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Sunday, 12 April 2015


When I discovered that Joe Lynn Turner was including Belfast, and not my native Dublin, on his acoustic tour, I must admit feeling an overwhelming urge to kick something, or someone.  Nevertheless there was never a doubt about me hopping on the train and heading north to witness the former frontman of Fandango, Deep Purple and of course Rainbow.  And obviously this was a man without any airs and graces, because folks this place was a dump.  So much so that I wiped my feet, twice, when leaving.  But this gig was not about interiors, this was a personal and intimate show with a legendary singer hellbent on bonding with his long serving fans.
At 9.30 the great man took to the stage, and after a quick tune up he launched into a thrilling version of Rainbows' Stone Cold followed by a brilliantly recieved Street Of Dreams.  Devil horns were raised when Joe Lynn paid tribute to former Rainbow frontman Ronnie James Dio with a moving version of Catch The Rainbow, a memorable moment in the evening.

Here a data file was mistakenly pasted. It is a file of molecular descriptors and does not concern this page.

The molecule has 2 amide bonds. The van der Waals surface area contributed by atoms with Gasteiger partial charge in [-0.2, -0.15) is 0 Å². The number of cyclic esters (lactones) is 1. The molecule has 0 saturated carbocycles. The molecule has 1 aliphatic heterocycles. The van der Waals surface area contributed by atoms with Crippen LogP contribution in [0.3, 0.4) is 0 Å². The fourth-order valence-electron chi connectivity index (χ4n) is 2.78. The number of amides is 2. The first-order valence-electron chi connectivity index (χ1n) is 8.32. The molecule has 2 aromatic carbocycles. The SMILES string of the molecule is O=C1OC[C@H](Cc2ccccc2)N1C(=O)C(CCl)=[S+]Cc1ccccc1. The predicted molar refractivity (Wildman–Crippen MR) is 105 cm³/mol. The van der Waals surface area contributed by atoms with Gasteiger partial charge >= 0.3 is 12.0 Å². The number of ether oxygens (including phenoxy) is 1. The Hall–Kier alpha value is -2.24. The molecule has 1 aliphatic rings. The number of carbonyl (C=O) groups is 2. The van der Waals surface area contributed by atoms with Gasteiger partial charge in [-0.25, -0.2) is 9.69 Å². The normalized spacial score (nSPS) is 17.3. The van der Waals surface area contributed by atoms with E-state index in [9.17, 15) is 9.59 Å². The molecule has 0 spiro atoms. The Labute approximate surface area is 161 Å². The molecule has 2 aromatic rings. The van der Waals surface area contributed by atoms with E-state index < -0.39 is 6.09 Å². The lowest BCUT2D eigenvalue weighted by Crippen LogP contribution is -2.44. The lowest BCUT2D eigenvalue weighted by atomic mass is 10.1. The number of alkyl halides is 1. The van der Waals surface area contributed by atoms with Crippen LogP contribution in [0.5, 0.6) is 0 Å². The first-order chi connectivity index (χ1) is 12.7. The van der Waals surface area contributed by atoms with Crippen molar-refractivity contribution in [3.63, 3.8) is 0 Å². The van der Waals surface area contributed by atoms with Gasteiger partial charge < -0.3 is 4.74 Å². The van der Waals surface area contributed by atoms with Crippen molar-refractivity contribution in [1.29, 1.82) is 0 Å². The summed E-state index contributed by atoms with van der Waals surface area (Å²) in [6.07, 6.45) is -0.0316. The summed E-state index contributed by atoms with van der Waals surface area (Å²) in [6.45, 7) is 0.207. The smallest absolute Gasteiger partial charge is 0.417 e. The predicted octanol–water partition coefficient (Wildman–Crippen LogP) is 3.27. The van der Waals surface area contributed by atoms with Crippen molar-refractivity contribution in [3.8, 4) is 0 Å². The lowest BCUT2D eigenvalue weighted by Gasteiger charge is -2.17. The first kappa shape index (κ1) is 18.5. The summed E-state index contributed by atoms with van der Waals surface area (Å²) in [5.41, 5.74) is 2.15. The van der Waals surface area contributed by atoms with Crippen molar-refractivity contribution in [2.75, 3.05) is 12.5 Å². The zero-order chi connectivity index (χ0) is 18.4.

It wasn't just Purple and Rainbow classics that received the bare bones treatment, Turner belted out Beatles classics Blackbird and aslo a jazzy version of Van Morrison's Moondance to a decent reception.  But you could sense this crowd wanted their own classics, the stuff this man regularly performs majestically.  And they got their wish as the Purple classic Hush followed by an unrecognisable, but brilliant, version of Smoke On The Water brought the house down.
But the biggest surprise of the evening was the absence of I Surrender from the set, one of the most recognisable songs in rock history and the one most synonymous with Turner.  Which would of being a perfect way to close out a fantastic evening.  Instead we got a robust rendition of ZZ Top's Tush which had many a plastic pint glass rattling.  A clearly happy and contented Turner exited the stage to a fantastic reception from the real fans, who hung on his every word throughout the night.  Unfortunetly I couldn't say that for 70% of the Belfast audience.
In between songs, Turner was sharing intimate stories about his time with Rainbow and Deep Purple, and also about a possible reunion with Ritchie Blackmore.  But the majority of this crowd were just plain pig ignorant who choose to ignore him, and instead gave their fog horn gobs an unwelcome workout.  I got talking to a couple from Manchester who travelled over especially to witness their hero up close and personal, but were left disgusted by the obnoxious behaviour.  Those who cared behaved impeccably and saw a true rock great showing his undying talents in it's barest form.  Next time Joe head south, you will have our full attention.